Only in late Egyptian Mythology does the reverse seem true – Geb is the Earth Father while Nut is the Sky Mother, but the primordial and great goddess of Egypt was Mut, the source of all life and the mother of all. The mound of earth from which life sprang was Mut.
In Hinduism, the Mother of all creation is called “Gayatri”. Gayatri is the name of one of the most important Vedic hymns consisting of twenty-four syllables. One of the sacred texts says, “The Gayatri is Brahma, Gayatri is Vishnu, Gayatri is Shiva, the Gayatri is Vedas” and Gayatri later came to be personified as a goddess. She is shown as having five heads and is usually seated within a lotus. The four heads of Gayatri represent the four Vedas and the fifth one represents the almighty deity. In her ten hands, she holds all the symbols of Lord Vishnu. She is another consort of Lord Brahma.
In Hinduism and Buddhism the specific local indwelling mother deity of Earth (as opposed to the mother deity of all creation) is called Bhūmi. Gautama Buddha called upon Bhumi as his witness when he achieved Enlightenment.
The Normans had a major influence on English Romanesque architecture when they built a large numbers of Christian monasteries, abbeys, churches, and cathedrals. These Romanesque styles originated in Normandy and became widespread in north western Europe, particularly in England, which has the largest number of surviving examples.
Sheela na Gig is a common stone carving found in Romanesque Christian churches scattered throughout Europe. These female figures are found in Ireland, Great Britain, France, Spain, Switzerland, Norway, Belgium, and in the Czech Republic. Their meaning is not clearly identifiable as Christian, and may be a concept that survived from ancient forms of yoni worship and sacred prostitution practiced in the goddess temples. Some of the figures seem to be elements of earlier structures, perhaps devoted to goddess worship.
Other common motifs on Christian churches of the same time period are spirals and ouroboros or dragons swallowing their tails, which is a reference to rebirth and regeneration, a concept well known in pantheism. Other creatures including the succubus make an appearance in the sculptural reliefs of the church that have a long history in the oral tradition of previous civilizations that preceded Christianity that may relate to earlier goddess worship.
Most Christians regard the Mary, the mother of Jesus, as the Theotokos (or Mother of God). For many believers as a “spiritual mother,” since she not only fulfills a maternal role, but is often viewed as a protective and intercessory force, a divinely established mediator for humanity, but stress that she is not worshipped as a divine “mother goddess”.
The Roman Catholic, Anglican, Oriental Orthodox, and Eastern Orthodox churches identify “the woman” described in Revelation 12 as Mary because in verse 5, this woman is said to have given “birth to a son, a male child, destined to rule all the nations with an iron rod”, whom they identify as Jesus Christ.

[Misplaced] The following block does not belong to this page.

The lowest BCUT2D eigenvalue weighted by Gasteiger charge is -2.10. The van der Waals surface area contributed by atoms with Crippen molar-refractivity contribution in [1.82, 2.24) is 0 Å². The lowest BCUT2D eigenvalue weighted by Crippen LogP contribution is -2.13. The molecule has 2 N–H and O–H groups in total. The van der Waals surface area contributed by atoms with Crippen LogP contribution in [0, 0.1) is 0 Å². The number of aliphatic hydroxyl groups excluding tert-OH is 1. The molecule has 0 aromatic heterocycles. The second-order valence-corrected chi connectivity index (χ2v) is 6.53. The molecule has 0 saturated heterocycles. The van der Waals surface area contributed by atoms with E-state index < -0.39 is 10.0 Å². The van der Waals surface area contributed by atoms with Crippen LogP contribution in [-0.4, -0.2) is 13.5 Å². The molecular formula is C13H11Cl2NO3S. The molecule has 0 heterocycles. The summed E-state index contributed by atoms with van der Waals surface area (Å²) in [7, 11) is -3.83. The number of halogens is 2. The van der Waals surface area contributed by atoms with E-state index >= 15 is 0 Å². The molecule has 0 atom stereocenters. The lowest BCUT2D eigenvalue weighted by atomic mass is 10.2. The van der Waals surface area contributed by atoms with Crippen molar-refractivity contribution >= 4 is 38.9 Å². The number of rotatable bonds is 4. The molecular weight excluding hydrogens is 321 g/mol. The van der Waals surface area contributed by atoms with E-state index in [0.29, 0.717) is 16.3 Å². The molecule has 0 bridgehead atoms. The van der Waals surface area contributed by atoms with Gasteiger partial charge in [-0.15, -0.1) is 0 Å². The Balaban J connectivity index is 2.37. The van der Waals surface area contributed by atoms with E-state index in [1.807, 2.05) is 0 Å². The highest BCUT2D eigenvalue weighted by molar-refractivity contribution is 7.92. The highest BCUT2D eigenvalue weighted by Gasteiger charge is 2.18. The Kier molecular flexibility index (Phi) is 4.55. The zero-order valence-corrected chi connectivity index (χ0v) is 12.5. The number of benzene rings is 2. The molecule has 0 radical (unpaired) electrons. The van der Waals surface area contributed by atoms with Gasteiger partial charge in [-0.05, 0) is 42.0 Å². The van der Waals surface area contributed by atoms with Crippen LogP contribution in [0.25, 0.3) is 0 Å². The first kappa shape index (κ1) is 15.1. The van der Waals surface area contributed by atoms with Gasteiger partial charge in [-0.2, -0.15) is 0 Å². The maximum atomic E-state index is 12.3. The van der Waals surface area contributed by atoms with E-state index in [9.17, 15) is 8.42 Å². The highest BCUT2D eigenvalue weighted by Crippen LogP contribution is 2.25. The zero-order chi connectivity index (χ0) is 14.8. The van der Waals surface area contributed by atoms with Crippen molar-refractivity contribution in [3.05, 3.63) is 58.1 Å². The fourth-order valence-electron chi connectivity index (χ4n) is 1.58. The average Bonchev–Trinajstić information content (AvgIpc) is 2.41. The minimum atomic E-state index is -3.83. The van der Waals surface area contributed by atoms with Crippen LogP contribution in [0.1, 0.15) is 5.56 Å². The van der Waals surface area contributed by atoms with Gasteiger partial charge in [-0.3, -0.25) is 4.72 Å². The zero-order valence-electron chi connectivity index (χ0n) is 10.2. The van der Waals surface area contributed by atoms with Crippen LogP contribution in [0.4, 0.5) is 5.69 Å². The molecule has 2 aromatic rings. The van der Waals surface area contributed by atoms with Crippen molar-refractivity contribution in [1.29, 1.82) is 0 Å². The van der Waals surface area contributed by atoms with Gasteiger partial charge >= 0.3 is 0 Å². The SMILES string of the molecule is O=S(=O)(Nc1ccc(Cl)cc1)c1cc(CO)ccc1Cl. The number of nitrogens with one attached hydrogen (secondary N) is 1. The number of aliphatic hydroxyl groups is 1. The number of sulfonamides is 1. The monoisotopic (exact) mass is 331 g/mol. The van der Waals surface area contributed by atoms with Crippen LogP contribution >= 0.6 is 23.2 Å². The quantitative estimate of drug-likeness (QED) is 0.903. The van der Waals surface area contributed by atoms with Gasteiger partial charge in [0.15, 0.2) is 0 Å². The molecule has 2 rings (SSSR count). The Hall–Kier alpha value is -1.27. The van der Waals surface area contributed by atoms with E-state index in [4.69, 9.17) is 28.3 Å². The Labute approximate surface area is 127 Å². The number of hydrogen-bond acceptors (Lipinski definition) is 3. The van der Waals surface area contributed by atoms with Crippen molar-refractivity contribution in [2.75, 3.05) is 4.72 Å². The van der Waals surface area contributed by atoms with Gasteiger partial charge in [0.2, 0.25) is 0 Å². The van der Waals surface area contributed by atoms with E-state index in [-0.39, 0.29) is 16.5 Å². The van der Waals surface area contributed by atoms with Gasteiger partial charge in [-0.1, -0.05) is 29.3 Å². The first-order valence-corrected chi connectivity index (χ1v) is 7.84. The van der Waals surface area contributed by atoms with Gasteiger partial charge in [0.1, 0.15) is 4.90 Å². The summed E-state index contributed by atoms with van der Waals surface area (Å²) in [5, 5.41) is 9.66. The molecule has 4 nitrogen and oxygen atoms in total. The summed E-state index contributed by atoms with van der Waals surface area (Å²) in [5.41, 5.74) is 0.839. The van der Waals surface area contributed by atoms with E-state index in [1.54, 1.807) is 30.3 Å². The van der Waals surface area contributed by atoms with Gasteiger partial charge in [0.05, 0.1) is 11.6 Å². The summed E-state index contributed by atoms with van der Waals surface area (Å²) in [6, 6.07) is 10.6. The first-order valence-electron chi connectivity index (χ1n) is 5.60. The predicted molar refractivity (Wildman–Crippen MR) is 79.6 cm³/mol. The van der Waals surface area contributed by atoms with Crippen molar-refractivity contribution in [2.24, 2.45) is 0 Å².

Then, in verse 17 of Revelation 12, the Bible describes “the rest of her offspring” as “those who keep God’s commandments and bear witness to Jesus.” These Christians believe themselves to be the other “offspring” because they try to “keep God’s commandments and bear witness to Jesus,” and thus, they embrace Mary as their “mother”.
They also cite John 19:26–27 where Jesus entrusts his mother to the Apostle John as evidence that Mary is the mother of all Christians, taking the command “behold thy mother” to apply generally. The Roman Catholics refer to her as, the Blessed Virgin Mary.
In 300 A.D., the Blessed Virgin Mary was worshipped as a Mother Goddess in the Christian sect Collyridianism, which was found throughout Saudi Arabia. Collyridianism was made up mostly of women followers and female priests.
Followers of Collyridianism were known to make bread and wheat offerings to the Virgin Mary, along with other sacrificial practices. The cult was heavily condemned as heretical and schismatic by the Roman Catholic Church and was preached against by Epiphanius of Salamis, who exposed the group in his recollective writings entitled, Panarion.
As motherhood is a recurring concept in many religions, The Blessed Virgin Mary received many titles in the Roman Catholic Church, such as Queen of Heaven and Our Lady, Star of the Sea, that are familiar from earlier Near Eastern traditions. Due to this correlation, some Protestants often accuse Catholics of viewing Mary as a goddess, but the Roman Catholic Church and Orthodox churches always have condemned “worship as adoration” of Mary.
Part of this accusation is due to the Catholic practice of prayer as a means of communication rather than as a means of worship. Catholics believe that the faithful dead have achieved eternal life and can intercede for people here on earth. Concepts of Mother Goddess worshipped is heavily condemned by the Holy See as it had been suppressed and condemned among the Collyridianism sect in 300 AD.